How to become a construction manager: Abdullah's story
Meet Abdullah, 21, who works as a construction manager in London. Part of our Bitesize world of work series.
What is your job?
Managing construction operations on site for Mace, an international construction and consultancy company. Supervising works, organising and planning future works, and maintaining health and safety. I do site walks to coordinate the day-to-day activities.
What skills do you need?
Communication is really important – you have to be able to communicate effectively with anyone and everyone. Leadership skills as well – if you’re managing an area you have to be able to lead people and work with different personalities. I also need technical skills in construction so I can understand the work that happens on site.
Which subjects did you study?
For my GCSEs I did Triple Science, English, French and Geography. At A-level I did Biology, Chemistry, Maths and English Literature. The qualifications helped me get the job, but also the impression that I made in the interview. Last year I finished an HNC in Construction, which is a two-year course. This year I’m doing a Level 6 NVQ.
Is this the job you always wanted to do?
No. I sort of stumbled my way into it, after taking a year out after finishing my A-levels. I looked at different opportunities and this one stood out to me because of the versatility of the job and the ability to travel around the world and do the job anywhere.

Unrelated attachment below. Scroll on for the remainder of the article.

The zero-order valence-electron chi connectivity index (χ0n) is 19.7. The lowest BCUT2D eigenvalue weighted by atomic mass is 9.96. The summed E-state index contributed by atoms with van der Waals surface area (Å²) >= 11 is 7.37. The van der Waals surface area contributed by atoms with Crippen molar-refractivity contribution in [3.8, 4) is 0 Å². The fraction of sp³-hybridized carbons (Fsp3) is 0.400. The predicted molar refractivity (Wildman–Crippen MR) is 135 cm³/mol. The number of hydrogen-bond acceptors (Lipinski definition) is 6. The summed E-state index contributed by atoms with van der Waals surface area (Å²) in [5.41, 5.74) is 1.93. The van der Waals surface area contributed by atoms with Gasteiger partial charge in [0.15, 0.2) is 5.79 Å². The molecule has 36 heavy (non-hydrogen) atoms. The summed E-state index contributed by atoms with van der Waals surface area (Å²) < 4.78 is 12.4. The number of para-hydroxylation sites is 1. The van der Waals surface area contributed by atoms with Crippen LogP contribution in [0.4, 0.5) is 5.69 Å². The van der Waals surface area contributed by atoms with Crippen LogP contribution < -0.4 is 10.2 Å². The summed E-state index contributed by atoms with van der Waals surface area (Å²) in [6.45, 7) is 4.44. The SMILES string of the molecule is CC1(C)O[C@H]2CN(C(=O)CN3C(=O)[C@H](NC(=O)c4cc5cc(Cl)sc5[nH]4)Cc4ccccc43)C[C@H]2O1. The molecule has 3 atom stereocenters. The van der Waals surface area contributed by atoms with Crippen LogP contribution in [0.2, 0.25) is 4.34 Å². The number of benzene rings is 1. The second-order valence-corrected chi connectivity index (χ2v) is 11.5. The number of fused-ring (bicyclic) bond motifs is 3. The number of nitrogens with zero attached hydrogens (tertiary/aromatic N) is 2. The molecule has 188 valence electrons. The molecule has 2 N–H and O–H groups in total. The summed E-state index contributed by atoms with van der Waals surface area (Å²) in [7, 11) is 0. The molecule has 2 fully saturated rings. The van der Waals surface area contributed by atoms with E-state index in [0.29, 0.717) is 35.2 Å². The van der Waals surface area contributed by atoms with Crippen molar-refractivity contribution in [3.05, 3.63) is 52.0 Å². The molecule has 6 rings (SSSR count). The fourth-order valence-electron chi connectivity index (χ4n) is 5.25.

- Working hard and getting your qualifications will support you in whatever career you decide to go into
- Going into work can be a big step. Don't worry – you will gain confidence over time.
What to expect if you want to be a construction manager
- Construction manager salary: £27,000 to £70,000 per year
- Construction manager hours: 41 to 43 hours per week
- Typical entry requirements: An apprenticeship or university degree are both routes into this career. Higher or degree apprenticeships are available in construction management. You’ll usually need four or five GCSEs (or equivalent) at grades 9 to 4 (A* to C) and college qualifications like A-levels (or equivalent) for a higher or a degree apprenticeship. If you decide to study at university, you'll usually need a foundation degree, higher national diploma or degree accredited by the Chartered Institute of Building in a subject like Building Engineering, Surveying or Civil Engineering, or Construction Site Management.
This information is a guide (sources: LMI for All, National Careers Service)